The Garden Community for Garden Lovers

United Kingdom Gb

Has anyone got any positive stories about transplanting a cordyline from ground to a pot? Unfortunately all I read is stories about people asking about moving the cordyline. Once moved did your cordyline recover from the stress? Did you do anything to help de stress the plant? I moved my cordyline to a large 60cm diameter container today. I first filled the container with some soil taken from digging it out. I then transplanted the plant into the container and filled it with John Innes no 2 and a good sprinkling of growmore. I placed pebbles around the trunk on top of the soil to keep in the moisture and then moved the plant to a south west facing aspect. I gave it a good water and sprayed the leaves as it was rather hot today. Anymore I can do?


On plant Cordyline australis

Cordyline_transplanted

Answers

 

I would cut off about 1/4 of the leaves, starting with the oldest ones, to put less strain on the roots. A dose of dilute seaweed extract would also help.

6 Aug, 2020

 

And stand it out of the sun if possible in the meantime - it'll be less stressed in the shade, especially while its so hot.

7 Aug, 2020

 

Thanks
I removed a quarter of the leaves. tomorrow I will feed with seaweed extract..
I also had the umbrella over it for shade

7 Aug, 2020

 

If it's not too late, don't give it the seaweed feed - its already got nutrients from the John Innes and the growmore you added - giving more won't be helpful and may be damaging, especially as, having been dug up, the roots need time to regenerate and recover so they won't be transporting nutrients anyway. Just keep it out of the sun and water as necessary.

8 Aug, 2020

 

Thank you.
Do you have any idea of time it takes for the roots / plant to recover after the transplant?
I have a south facing garden so theres not much shade. Im using the parasol to shade it.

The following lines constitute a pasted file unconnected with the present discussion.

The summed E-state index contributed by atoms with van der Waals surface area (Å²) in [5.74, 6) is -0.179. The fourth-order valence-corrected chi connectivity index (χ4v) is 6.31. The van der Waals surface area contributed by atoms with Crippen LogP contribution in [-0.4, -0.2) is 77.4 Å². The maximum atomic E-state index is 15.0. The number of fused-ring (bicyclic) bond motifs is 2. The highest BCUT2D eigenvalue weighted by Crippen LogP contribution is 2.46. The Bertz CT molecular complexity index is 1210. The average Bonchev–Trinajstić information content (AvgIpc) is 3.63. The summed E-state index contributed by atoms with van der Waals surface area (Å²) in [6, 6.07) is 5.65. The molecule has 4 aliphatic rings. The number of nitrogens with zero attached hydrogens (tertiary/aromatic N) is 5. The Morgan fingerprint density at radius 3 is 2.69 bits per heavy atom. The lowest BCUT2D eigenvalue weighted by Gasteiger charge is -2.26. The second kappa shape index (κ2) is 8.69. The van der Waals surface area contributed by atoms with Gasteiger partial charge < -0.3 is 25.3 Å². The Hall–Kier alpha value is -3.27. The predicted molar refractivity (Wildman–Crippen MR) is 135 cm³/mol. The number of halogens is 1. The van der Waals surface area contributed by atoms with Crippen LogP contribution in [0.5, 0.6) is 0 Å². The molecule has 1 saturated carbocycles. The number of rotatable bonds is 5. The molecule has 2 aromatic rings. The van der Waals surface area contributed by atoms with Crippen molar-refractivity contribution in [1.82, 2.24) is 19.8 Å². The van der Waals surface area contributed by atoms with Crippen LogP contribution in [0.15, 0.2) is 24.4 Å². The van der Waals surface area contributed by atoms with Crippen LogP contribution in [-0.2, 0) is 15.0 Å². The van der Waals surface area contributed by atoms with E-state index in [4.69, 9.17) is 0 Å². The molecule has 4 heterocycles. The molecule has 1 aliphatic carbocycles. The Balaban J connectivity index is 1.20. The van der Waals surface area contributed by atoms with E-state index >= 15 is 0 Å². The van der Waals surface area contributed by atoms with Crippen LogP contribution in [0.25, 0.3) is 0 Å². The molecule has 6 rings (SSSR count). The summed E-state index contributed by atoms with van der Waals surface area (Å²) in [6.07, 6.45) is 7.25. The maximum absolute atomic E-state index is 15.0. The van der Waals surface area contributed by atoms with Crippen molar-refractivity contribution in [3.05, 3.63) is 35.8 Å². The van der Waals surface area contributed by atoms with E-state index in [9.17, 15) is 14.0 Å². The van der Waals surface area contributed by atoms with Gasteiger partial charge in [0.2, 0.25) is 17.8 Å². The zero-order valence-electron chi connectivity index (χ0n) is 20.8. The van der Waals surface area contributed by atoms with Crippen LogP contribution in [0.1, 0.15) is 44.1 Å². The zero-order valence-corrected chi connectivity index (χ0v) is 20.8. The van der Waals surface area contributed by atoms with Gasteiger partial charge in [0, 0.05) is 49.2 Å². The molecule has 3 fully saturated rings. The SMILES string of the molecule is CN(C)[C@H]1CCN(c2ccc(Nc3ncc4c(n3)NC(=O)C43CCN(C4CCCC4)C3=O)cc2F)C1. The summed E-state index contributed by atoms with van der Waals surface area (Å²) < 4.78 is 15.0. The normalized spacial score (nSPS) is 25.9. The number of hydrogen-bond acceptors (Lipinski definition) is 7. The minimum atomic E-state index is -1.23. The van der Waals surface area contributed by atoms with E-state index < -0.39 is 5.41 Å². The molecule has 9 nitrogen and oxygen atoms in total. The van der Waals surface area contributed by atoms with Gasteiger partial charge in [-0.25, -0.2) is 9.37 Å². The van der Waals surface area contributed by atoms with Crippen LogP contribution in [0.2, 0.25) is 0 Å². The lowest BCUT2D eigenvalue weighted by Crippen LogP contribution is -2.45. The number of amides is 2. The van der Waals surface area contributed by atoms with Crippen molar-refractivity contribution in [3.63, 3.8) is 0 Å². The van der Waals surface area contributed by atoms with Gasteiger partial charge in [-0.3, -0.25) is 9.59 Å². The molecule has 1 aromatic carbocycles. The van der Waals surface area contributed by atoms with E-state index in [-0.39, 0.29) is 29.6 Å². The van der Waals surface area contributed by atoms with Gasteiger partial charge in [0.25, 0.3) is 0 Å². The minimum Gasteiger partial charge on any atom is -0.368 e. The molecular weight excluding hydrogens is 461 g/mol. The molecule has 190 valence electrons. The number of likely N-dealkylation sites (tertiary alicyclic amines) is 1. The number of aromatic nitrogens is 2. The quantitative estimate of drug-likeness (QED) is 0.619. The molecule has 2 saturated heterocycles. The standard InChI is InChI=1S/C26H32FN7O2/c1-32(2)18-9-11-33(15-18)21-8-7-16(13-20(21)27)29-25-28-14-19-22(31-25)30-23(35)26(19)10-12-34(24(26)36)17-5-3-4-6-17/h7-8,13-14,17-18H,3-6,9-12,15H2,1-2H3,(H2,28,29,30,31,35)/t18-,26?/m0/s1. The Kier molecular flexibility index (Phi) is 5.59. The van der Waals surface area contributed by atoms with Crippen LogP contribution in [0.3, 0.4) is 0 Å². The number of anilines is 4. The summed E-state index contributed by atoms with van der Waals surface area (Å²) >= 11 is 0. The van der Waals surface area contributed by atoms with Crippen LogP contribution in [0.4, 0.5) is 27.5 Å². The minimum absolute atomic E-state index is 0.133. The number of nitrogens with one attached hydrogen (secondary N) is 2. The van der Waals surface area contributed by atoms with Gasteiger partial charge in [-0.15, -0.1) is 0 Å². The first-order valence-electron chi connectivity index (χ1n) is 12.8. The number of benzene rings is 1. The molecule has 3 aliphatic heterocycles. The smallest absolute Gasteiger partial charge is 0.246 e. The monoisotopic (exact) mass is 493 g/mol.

How long would it take till Im out of the woods? So far the plant looks healthy. Not seen any wilting or discolour of the leaves.

8 Aug, 2020

 

See what it looks like by the time 4 weeks has gone by... any major issues will be obvious by then. How well it copes is largely down to how easy it was to dig out without destroying too many roots...

8 Aug, 2020

 

It was fairly easy to dig out. I was most surprised by this. TBH, I did not see any damage to the roots. There were a couple of small rhizomes at the base which were fairly close to the trunk. Never saw a long tap root. There were some fibrous roots.
I basically dug the soil out around the base. It started moving and then I slowly let it lay on its side and cleared more soil around the roots then I just lifted it out the hole.

I doubt there was more than 30cm of roots around the base.

9 Aug, 2020

 

That;s not unusual - they don't have a massive root system and rarely, if ever, cause problems with house foundations or pipework. There's a few properties near me with Cordylines up to 13 feet tall growing within a foot of a house wall with no problems...

9 Aug, 2020

How do I say thanks?

Answer question

Related photos

  • Cordylines take a battering again! (Cordyline australis (New Zealand cabbage palm))
    Janey
  • New growth on the Cordyline...:o) (Cordyline australis (New Zealand cabbage palm))
    Janey
  • White Berries of the Cordyline (Cordyline australis (New Zealand cabbage palm))
    Janey
  • Seeing Double! (Cordyline australis)
    Floribunda

Related products

 


Related questions

Not found an answer?